Those dealing with the destruction of Hurricane Irma could be about to face another devastating bout of bad weather as tropical storm Maria is predicted to strengthen into a hurricane and follow the same path.

Three storms are currently raging in the Atlantic Ocean and one of them, Maria, which formed on Saturday (16 September), is gathering wind speed with experts expecting it will develop into a major hurricane by Wednesday (20 September).

The US National Hurricane Centre claimed Maria, which currently has winds near 65mph, is likely to hit the Leeward Islands by Tuesday then head toward Puerto Rico and then towards the Dominican Republic. The centre has put hurricane watches into effect on many of the same islands that have been ravaged by Hurricane Irma.

These include St Martin, Barbuda, Antigua and St Barts – all of which are currently in the rebuilding process from Irma's force, one of the strongest hurricanes on record that claimed 38 lives in the Caribbean.

"Maria is expected to strengthen and affect portions of the Leeward Islands as a hurricane early next week, bringing dangerous wind, storm surge and rainfall hazards," the NHC said. "Maria could also affect the British and US Virgin Islands and Puerto Rico by mid-week as a dangerous major hurricane, and hurricane watches could be issued for these islands as early as tonight."

Will Hurricane Maria hit Florida?

Weather experts have said it is far too early to determine whether Maria will move onto South Florida and wreak the same havoc and destruction as Hurricane Irma, which caused an exodus of residents from Miami and the Florida Keys in an attempt to escape the deadly storm.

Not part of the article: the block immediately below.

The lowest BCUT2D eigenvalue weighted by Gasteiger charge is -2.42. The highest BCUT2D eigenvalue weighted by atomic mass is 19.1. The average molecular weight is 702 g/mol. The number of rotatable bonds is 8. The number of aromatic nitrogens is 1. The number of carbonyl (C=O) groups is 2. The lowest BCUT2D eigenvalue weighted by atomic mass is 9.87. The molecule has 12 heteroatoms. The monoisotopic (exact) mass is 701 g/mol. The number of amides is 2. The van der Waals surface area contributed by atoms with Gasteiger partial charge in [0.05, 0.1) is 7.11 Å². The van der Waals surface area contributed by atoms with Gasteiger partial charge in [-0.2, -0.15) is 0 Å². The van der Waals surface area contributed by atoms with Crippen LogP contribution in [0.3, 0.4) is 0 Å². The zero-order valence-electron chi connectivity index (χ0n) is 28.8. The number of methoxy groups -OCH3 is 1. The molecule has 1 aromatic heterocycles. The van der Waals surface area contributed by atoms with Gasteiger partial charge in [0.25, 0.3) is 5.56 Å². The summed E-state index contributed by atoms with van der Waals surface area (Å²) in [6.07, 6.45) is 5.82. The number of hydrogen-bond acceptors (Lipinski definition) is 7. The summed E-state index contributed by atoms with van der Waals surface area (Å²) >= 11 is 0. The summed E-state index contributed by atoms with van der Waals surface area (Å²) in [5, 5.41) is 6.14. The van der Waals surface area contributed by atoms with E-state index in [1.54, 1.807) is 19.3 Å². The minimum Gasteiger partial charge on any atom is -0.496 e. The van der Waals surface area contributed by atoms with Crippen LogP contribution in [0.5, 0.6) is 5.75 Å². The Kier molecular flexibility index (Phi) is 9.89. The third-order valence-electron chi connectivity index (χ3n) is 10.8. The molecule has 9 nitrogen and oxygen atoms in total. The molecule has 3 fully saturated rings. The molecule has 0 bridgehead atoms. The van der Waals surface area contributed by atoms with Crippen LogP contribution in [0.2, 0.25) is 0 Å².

As Hurricane Irma tore through Florida, Georgia and South Carolina it has destroyed homes, buildings, caused flooding and cut out power for days for nearly 10 million people. In total the death toll from the hurricane hitting land in the US is at 26 and counting.

Currently Maria is approximately 400 miles southeast of the Lesser Antilles and is heading towards the Caribbean at a rate of 15mph. It is likely that Maria's wind speed could reach up to 100mph by the time it reaches the Dominican Republic and Haiti.

Meanwhile Hurricane Jose, which is also spinning in the Western Atlantic, is moving northwards along the east coast of the US. Despite being some way off shore, people are being advised to be aware of possible deviation in its route.

"While Jose is currently forecast to remain offshore of the US coast from Virginia northward to New England, the large cyclone could cause some direct impacts to these areas and any deviation to the left of the NHC forecast track would increase the likelihood and magnitude of those impacts," the hurricane centre told CNN.

The third storm lurking out in the Atlantic is Tropical Storm Lee, which formed on Saturday (16 September), however it is unlikely to threaten any land as it spins almost 800 miles southwest of Cape Verde and will likely weaken and fade away.

Why are there so many storms around at the moment?

Many will ask why there are so many storms and hurricanes developing at the moment, and while it is hurricane season, favourable conditions in the Atlantic are helping to fuel devastating storms. The Met Office told IBTimes UK:

"Firstly, sea surface temperatures under Irma are 1 to 1.5°C higher than the average for this time of year providing abundant moisture and warmth. Secondly, wind shear – the change in wind with height - is low meaning air can flow in up and out of the hurricane very efficiently, thus promoting intensification. Thirdly, there are no drying influences at present such as pockets of Saharan dust which sometimes drift out over the Atlantic."